The business of medical marijuana

Gilpin County Management

By Roger Baker

The ordinance on marijuana businesses that the Gilpin County Commissioners will be considering on Tuesday (August 20) is really just an extension of the various moratoria they have enacted over the past several years, since the “business” of medical marijuana exploded a few years ago.

Those earlier acts didn’t do anything, of course, that would limit the constitutional rights of medical marijuana patients or their caregivers to use and grow limited amounts of marijuana; it just made it clear that the large-scale growing and marketing of medical marijuana was not something the Commissioners thought appropriate or particularly beneficial for the County as a whole.

Similarly, the proposed ordinance does nothing to prevent individuals from possessing, using or growing small amounts of marijuana for personal use; no longer is there any requirement that medical certification be obtained.

The ordinance specifically limits marijuana businesses in the County to the two that now exist as medical marijuana outlets – one in south Gilpin County, in the Gold Dust complex along Highway 119, and the second in the alternative medicine building across from Taggert’s in mid-Gilpin County. (North County residents, of course, can always make the short trip to Nederland for purchases).

But like the great majority of Colorado counties and municipalities, Gilpin County has never aggressively pursued marijuana businesses – either medical or recreational – as an important component of the County’s commercial mix.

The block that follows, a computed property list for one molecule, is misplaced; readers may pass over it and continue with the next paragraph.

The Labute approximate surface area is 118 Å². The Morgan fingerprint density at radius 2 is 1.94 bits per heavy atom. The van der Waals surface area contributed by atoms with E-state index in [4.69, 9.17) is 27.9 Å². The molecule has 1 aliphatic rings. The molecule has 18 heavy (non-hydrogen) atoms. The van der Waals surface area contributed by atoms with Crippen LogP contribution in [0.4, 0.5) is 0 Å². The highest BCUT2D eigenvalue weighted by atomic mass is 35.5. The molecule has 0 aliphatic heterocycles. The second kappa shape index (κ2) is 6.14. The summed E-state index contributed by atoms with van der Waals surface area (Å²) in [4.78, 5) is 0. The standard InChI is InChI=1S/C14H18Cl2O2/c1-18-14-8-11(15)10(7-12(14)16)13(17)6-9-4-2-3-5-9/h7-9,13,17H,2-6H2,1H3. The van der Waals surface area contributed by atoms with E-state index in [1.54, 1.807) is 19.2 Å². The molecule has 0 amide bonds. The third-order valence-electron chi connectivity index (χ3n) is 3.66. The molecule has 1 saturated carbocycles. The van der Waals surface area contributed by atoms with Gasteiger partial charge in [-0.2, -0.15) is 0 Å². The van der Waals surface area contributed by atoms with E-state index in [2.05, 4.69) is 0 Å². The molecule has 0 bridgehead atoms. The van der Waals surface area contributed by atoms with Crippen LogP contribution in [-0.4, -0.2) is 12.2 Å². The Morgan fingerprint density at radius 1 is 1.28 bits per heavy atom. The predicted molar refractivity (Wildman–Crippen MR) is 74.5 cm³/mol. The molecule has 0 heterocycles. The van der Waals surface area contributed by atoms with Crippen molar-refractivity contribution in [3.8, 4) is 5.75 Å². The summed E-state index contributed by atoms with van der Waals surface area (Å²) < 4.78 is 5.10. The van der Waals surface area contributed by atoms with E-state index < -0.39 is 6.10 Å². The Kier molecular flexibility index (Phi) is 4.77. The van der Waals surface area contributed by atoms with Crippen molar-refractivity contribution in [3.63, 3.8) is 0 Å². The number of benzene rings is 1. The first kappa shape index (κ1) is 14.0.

Moral and medical considerations aside, most governments have just found the paperwork involved too burdensome for the amount of revenue such businesses would generate, or the jobs they could potentially provide.

Since Gilpin County has no sales tax, there’s even less of an incentive to pursue commercial marijuana operations. And given our small resident population, any sort of large-scale operation would most likely be as cultivation centers for retails outlets elsewhere.

Both the state and the larger cities which have been dealing with this issue have found out how complicated it can become, and I suspect that knowledge will influence the Commissioners as they re-examine this question Tuesday. Still, they’re keeping an open mind on the subject, and will listen to anyone who wants to submit public comment in advance of the public hearing on Tuesday at 9:30. You can email your thoughts to, or mail them to PO Box 366, Central City,CO 80427.

I suspect the Commissioners will be hanging around the Fairgrounds this weekend, too, if you want to deliver your opinions in person. It’s not an election year, so there won’t be as many political booths as sometimes, but the County Fair is always a great place to see a whole lot of County folks in a very short time.

Of course, if you want to spend a longer time at the Fair, there’s certainly a lot to do and see. Though the Fair technically opens at 9 a.m. Saturday, the Fair-Tri triathlon actually starts even earlier, at 8. The vendor booths will close at 6 that evening, but there will be a family picnic and bonfire afterwards (and singer Katey Laurel will perform).

Sunday, as always, will kick off with the High Country Auxiliary pancake breakfast at 8 a.m., and the usual plethora of events and entertainment will make for a full day until 4 p.m. that afternoon. You can find a detailed schedule on the County website, but there’s always something going on, so just show up and spend the day (or two). And maybe you can catch the ear of a Commissioner or two or three.

And just this one weekend, let’s not pray for rain. We can wait until Monday…

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